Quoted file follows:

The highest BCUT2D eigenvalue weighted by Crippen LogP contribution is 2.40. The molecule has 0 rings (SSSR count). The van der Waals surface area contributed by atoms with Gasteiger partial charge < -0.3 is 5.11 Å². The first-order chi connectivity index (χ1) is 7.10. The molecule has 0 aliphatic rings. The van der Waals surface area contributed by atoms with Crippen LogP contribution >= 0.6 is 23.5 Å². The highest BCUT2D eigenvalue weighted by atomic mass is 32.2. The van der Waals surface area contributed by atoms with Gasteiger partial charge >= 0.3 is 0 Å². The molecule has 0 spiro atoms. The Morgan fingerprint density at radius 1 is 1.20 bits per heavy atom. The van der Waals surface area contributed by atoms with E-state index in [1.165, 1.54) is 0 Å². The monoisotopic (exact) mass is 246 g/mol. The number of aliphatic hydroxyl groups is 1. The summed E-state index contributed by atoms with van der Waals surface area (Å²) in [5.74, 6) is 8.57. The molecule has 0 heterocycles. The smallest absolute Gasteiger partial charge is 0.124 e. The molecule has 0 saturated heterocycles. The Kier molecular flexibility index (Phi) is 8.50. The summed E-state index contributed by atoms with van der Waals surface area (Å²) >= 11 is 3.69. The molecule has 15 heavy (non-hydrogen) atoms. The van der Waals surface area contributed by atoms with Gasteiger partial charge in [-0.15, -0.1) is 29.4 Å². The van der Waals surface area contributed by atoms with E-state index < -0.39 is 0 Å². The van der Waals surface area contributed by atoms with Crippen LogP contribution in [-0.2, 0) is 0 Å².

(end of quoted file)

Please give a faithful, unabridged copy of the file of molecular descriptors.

The highest BCUT2D eigenvalue weighted by Crippen LogP contribution is 2.40. The molecule has 0 rings (SSSR count). The van der Waals surface area contributed by atoms with Gasteiger partial charge < -0.3 is 5.11 Å². The first-order chi connectivity index (χ1) is 7.10. The molecule has 0 aliphatic rings. The van der Waals surface area contributed by atoms with Crippen LogP contribution >= 0.6 is 23.5 Å². The highest BCUT2D eigenvalue weighted by atomic mass is 32.2. The van der Waals surface area contributed by atoms with Gasteiger partial charge >= 0.3 is 0 Å². The molecule has 0 spiro atoms. The Morgan fingerprint density at radius 1 is 1.20 bits per heavy atom. The van der Waals surface area contributed by atoms with E-state index in [1.165, 1.54) is 0 Å². The monoisotopic (exact) mass is 246 g/mol. The number of aliphatic hydroxyl groups is 1. The summed E-state index contributed by atoms with van der Waals surface area (Å²) in [5.74, 6) is 8.57. The molecule has 0 heterocycles. The smallest absolute Gasteiger partial charge is 0.124 e. The molecule has 0 saturated heterocycles. The Kier molecular flexibility index (Phi) is 8.50. The summed E-state index contributed by atoms with van der Waals surface area (Å²) >= 11 is 3.69. The molecule has 15 heavy (non-hydrogen) atoms. The van der Waals surface area contributed by atoms with Gasteiger partial charge in [-0.15, -0.1) is 29.4 Å². The van der Waals surface area contributed by atoms with E-state index < -0.39 is 0 Å². The van der Waals surface area contributed by atoms with Crippen LogP contribution in [-0.2, 0) is 0 Å².